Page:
Climate change is disrupting the natural cycle of seasons
Climate change forces spring to arrive much earlier, while winters to become shorter and milder. This phenomenon has been documented globally and informally dubbed as “season creep.” Season creep can have harmful impacts on agricultural and economic systems by disrupting migration and growing patterns, which threaten to unravel the natural cycles of ecosystems.
Season creep impacts migratory birds, crop growth, flowers and more
Climate change drives season creep. Natural variability can, at best, explain only one-third of the rate of “creep” in the arrival of spring. In the United States, the crop and vegetation growing season has lengthened by 10 days in the past 30 years. Many migratory bird species show up earlier. For example, northeastern birds that spend winter in the southern United States now return to the Northeast an average of 13 days earlier. Spring snowmelts have shifted so that peak melt flow now arrives 1 – 4 weeks earlier. Flowers are blooming sooner – Washington D.C’s famous cherry blossoms are blooming a week earlier on average. Hardwood forests in the Northern Hemisphere are holding their green leaves for over a week longer than normal.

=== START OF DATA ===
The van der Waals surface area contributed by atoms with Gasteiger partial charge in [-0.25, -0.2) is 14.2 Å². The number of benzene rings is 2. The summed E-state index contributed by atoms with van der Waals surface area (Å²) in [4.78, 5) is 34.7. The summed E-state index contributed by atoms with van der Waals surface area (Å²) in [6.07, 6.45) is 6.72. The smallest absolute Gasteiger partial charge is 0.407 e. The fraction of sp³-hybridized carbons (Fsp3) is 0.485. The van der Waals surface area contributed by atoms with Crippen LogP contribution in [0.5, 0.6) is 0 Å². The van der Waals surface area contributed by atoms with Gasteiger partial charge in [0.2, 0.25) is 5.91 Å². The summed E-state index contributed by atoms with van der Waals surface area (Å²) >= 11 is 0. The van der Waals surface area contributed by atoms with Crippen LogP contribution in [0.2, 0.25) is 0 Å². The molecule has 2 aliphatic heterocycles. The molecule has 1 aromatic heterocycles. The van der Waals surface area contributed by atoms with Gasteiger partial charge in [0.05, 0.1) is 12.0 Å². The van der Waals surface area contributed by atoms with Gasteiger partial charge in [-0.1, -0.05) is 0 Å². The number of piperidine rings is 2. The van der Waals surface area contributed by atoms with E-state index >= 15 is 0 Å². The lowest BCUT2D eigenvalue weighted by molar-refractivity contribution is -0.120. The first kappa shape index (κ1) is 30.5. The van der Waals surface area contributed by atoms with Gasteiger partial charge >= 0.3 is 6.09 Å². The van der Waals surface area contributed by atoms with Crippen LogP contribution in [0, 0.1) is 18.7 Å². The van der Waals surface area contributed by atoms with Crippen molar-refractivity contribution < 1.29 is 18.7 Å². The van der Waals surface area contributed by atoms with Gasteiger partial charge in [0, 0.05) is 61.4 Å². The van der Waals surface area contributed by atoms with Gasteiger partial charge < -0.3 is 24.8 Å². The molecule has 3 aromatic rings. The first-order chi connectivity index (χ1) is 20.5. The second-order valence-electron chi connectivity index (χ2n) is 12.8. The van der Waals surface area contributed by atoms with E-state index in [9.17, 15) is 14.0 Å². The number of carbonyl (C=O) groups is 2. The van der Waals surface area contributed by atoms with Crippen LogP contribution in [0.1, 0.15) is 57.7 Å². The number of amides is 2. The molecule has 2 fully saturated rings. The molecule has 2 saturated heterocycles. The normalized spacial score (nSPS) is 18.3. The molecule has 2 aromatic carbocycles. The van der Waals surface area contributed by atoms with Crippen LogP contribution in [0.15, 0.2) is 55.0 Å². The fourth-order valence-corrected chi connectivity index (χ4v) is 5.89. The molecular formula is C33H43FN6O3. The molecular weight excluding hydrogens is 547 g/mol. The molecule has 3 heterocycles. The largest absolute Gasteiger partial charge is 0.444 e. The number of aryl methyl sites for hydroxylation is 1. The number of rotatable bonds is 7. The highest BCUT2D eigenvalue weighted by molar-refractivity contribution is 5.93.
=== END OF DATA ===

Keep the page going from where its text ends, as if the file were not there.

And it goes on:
Season creep is an important example of how small changes can have a big impact
Climate change disrupts the critically important timing of events, such as snowmelt and spring bloom, upon which ecosystems and agricultural industries depend. For example, warmer winters can lead to early bud-burst or bloom of some perennial plants, resulting in frost damage when cold conditions occur in late spring. This was the case with Michigan cherries in 2012 and with the maple syrup production in Vermont in 2012, which requires cold temperatures for strong sap flow and good flavor, and the brevity of recent winters cost producers.
Finally, season creep impacts biodiversity, with cascading effects on agriculture, tourism, hunting and fishing. All species do not respond to the change of seasonal cues in the same way. This can lead to mismatches between the availability of flowers and their pollinators or predators and their prey. For example, the pied flycatcher now migrates at the wrong time relative to its prey and has experienced a 90 percent population decline. In some cases, these disruptions can enable takeover by invasive species, as witnessed at Thoreau’s Walden Pond.